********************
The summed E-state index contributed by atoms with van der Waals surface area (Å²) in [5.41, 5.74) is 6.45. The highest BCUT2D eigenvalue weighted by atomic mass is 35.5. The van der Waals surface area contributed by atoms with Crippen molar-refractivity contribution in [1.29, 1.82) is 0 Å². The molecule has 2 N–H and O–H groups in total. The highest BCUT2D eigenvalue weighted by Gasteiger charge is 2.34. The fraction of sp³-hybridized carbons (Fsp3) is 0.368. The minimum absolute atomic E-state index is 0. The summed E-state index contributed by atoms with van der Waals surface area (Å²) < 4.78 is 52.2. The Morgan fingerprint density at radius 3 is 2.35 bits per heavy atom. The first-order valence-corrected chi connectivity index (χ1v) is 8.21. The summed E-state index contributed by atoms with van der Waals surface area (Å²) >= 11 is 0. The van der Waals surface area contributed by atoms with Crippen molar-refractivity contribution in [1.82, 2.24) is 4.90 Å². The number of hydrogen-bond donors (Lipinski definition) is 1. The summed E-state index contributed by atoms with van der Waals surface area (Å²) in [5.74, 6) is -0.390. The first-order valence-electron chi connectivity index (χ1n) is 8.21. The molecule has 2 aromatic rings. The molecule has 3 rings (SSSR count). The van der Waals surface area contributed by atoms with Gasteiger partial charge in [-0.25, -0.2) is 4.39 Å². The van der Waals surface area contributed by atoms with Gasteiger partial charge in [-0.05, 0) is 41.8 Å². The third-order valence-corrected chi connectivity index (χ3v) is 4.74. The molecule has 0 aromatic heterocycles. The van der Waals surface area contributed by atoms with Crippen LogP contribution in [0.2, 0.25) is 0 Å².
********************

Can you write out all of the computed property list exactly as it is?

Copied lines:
The summed E-state index contributed by atoms with van der Waals surface area (Å²) in [5.41, 5.74) is 6.45. The highest BCUT2D eigenvalue weighted by atomic mass is 35.5. The van der Waals surface area contributed by atoms with Crippen molar-refractivity contribution in [1.29, 1.82) is 0 Å². The molecule has 2 N–H and O–H groups in total. The highest BCUT2D eigenvalue weighted by Gasteiger charge is 2.34. The fraction of sp³-hybridized carbons (Fsp3) is 0.368. The minimum absolute atomic E-state index is 0. The summed E-state index contributed by atoms with van der Waals surface area (Å²) < 4.78 is 52.2. The Morgan fingerprint density at radius 3 is 2.35 bits per heavy atom. The first-order valence-corrected chi connectivity index (χ1v) is 8.21. The summed E-state index contributed by atoms with van der Waals surface area (Å²) >= 11 is 0. The van der Waals surface area contributed by atoms with Crippen molar-refractivity contribution in [1.82, 2.24) is 4.90 Å². The number of hydrogen-bond donors (Lipinski definition) is 1. The summed E-state index contributed by atoms with van der Waals surface area (Å²) in [5.74, 6) is -0.390. The first-order valence-electron chi connectivity index (χ1n) is 8.21. The molecule has 2 aromatic rings. The molecule has 3 rings (SSSR count). The van der Waals surface area contributed by atoms with Gasteiger partial charge in [-0.25, -0.2) is 4.39 Å². The van der Waals surface area contributed by atoms with Gasteiger partial charge in [-0.05, 0) is 41.8 Å². The third-order valence-corrected chi connectivity index (χ3v) is 4.74. The molecule has 0 aromatic heterocycles. The van der Waals surface area contributed by atoms with Crippen LogP contribution in [0.2, 0.25) is 0 Å².